As you readers know, I regularly extol the practice of poetry. “Creative people read one poem a day,” I like to say.
Each morning I cycle through 2 or 3 sites to make certain I practice my own advice. I start with the Writer’s Almanac, a site run by the great Garrison Keillor. It’s also fun to listen to this as a podcast takes 5 minutes. Next I check a site called Poetry Daily. Finally, I look at The Poetry Foundation’s site, which is a veritable treasure-trove of resources. I click on their poem of the day link.
Just this morning, I read the cover story of the current issue of Poetry Magazine (which they publish). The short article, “In that Great River: A Notebook,” shares a bit of the inner life of one of the great poet-mystics, Anna Kamienska. (whom I never knew before). It’s a collection of sayings like the following,
“Poetry is a foretaste of truth. It is the vestibule of faith. It is contemporary poets who have turned it into smoke and mirrors.”
I like that.
In response to my regular counsel, people regularly tell me, “I just don’t get poetry.” And that’s precisely the reason we must be reading it. Reading poetry reconnects us with words in their primal creative essence. Poetry strips us of our need to “master” words and meanings and leads us into the possibility of submission. So take off your “I’ve got to pin down the meaning of this poem and get something out of it” hat and put on your “I’m going to practice poetry as an act of surrendering to the mystery of art” hat.
As a 12 year old I pulled a dusty book from the family library. The title, “How to win friends and Influence People.” The author, Dale Carneige.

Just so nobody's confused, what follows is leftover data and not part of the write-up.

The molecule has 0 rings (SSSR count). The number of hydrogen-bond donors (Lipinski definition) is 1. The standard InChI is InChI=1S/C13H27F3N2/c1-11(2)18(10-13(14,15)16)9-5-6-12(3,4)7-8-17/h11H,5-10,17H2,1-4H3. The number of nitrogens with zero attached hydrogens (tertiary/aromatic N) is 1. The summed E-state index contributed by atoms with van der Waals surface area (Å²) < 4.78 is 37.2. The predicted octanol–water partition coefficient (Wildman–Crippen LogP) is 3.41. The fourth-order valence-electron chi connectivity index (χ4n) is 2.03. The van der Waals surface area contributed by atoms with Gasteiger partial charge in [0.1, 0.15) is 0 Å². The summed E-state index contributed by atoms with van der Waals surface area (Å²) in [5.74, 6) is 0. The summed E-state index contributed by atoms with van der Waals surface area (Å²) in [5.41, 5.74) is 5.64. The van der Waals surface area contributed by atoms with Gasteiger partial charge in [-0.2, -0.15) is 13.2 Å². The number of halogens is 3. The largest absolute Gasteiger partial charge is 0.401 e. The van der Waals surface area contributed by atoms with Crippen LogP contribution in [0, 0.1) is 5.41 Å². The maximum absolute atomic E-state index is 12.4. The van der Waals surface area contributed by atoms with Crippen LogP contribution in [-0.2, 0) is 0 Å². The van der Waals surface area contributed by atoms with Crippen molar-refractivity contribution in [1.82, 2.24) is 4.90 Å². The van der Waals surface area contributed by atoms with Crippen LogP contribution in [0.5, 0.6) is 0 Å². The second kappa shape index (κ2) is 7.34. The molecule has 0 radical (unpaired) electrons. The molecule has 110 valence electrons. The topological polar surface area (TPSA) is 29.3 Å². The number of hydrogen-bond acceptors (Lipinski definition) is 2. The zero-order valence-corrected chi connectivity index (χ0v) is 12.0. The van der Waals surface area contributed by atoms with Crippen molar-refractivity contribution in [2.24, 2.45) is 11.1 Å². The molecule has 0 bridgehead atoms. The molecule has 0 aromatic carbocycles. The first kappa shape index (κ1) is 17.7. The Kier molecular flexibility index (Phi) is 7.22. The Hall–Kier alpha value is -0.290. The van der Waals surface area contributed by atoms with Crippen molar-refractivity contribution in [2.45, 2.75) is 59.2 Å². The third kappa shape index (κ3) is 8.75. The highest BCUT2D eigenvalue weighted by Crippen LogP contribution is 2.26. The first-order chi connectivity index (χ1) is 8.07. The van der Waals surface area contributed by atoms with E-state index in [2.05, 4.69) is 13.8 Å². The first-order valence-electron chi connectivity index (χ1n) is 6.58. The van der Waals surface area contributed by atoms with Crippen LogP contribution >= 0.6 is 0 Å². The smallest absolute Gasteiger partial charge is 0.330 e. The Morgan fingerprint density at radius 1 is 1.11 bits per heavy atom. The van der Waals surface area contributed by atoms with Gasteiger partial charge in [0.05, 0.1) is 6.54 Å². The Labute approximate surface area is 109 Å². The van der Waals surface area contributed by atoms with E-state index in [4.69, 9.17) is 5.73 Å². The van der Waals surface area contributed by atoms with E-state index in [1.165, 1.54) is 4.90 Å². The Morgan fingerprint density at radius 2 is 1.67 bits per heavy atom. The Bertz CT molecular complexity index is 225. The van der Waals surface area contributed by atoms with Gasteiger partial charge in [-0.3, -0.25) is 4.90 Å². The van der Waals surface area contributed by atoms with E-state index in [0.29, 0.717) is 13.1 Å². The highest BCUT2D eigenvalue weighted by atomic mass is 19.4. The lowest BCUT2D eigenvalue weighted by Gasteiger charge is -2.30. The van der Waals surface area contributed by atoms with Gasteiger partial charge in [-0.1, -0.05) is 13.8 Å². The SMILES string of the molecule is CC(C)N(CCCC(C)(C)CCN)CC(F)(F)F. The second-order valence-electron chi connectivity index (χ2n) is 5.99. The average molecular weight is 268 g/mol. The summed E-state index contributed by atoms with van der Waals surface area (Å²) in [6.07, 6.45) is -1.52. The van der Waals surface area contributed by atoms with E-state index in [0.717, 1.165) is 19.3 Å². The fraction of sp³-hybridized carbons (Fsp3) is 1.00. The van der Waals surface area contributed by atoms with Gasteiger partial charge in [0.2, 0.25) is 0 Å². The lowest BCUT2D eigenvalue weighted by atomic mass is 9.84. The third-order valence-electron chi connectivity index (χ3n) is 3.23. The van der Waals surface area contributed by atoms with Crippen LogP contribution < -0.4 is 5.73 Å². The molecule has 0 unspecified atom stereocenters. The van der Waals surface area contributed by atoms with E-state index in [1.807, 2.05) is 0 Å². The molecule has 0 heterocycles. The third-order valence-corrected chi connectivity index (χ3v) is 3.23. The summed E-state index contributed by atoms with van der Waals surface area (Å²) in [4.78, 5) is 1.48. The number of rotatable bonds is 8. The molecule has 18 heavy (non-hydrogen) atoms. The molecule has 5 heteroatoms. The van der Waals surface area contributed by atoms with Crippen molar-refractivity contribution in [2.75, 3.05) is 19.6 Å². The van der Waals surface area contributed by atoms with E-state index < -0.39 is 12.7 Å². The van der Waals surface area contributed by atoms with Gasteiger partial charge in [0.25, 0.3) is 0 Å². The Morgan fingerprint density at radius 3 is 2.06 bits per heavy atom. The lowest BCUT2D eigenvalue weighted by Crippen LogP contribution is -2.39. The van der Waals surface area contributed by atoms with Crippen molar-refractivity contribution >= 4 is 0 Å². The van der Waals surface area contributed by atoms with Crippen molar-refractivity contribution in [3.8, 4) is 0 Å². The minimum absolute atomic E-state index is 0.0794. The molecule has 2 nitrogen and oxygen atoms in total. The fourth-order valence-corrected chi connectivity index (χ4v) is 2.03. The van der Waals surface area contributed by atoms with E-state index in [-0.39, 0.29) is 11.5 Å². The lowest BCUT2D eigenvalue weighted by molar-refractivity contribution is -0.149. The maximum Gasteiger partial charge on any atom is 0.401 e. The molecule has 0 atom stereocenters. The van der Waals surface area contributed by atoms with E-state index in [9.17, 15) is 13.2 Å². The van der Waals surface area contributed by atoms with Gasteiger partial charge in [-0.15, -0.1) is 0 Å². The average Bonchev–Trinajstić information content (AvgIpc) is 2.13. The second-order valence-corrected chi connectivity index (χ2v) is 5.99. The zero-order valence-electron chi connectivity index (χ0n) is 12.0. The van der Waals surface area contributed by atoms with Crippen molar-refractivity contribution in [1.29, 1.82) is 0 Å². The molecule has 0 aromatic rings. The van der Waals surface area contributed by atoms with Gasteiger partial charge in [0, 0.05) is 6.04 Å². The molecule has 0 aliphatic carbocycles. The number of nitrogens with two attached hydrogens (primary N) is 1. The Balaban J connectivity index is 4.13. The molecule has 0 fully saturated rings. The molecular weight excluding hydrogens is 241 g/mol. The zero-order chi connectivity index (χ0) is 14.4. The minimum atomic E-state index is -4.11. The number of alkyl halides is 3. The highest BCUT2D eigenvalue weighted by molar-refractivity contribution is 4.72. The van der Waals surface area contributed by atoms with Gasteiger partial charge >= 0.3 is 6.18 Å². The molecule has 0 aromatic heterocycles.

I happened across an insight that literally changed my life. I well remember it.
“Become genuinely interested in other people.”
As a minister I do this almost
constantly. Perhaps because I am a minister I don’t often experience this reciprocated.
We spent this past week with friends in Texas. I found myself on the receiving side of this equation–being around people who were genuinely interested in me.
Become genuinely interested in other people.
I think it may be the most practical wisdom I’ve ever learned.
Today I watched a small flare up between the two brothers, my oldest and youngest, David (9) and San (4). They fought over a tiny frog in the swimming pool. Sam found the frog. David caught it. Sam claimed findership. David clanged to keepership. A screaming bunker-buster of a cluster bomb exploded all around us. I entered the fray, persuading David to give the frog to the four year old. He did so with angry reluctance. Sam gloated. Enraged, David shoved the antagonistic aggressor. Sam screeched protest. As World War 3 brewed I intervened, establishing a de-militarized zone (DMZ).
As I contemplated peace-talks, I pondered what might defuse this skirmish. Given it’s present trajectory, casualties loomed eminent. Reconciliation was a pipe dream. Then it occurred to me, there’s only one way out of this. Someone has to forgive the other one.
Here’s what I think that means: someone has to make a willful decision to not retaliate. They don’t have to “feel” like it. They don’t have to want to do it. This is not a cease-fire agreement or a truce. It doesn’t require repentance on the part of the other. No, forgiveness consists in “not retaliating.” Not seizing collateral to satisfy a debt. Not talking about the person behind their back. Not doing anything with the intent to harm the other in any fashion.
Only then can reconciliation become possible.
I’m in the midst of a 21 posts in 21 days challenge. Anyone want to join in?
My friend, Chad Brooks, entered the blogosphere long before the “blogosphere” existed. Outside is Better offers thoughtful theologically oriented book reviews, practical advice in the realm of social media and ministry and a steady diet of solid thinking about Christian worship. He’s recently been named one of the top 10 seminary student bloggers. They say of Chad, “He never lets the truth get in the way of a good story.” And that’s about all this blog needs– more of Chad’s legendary story-telling.
He offers a steady diet of solid eschatological insight on his other site, World Without End– Eschatology for the rest of us.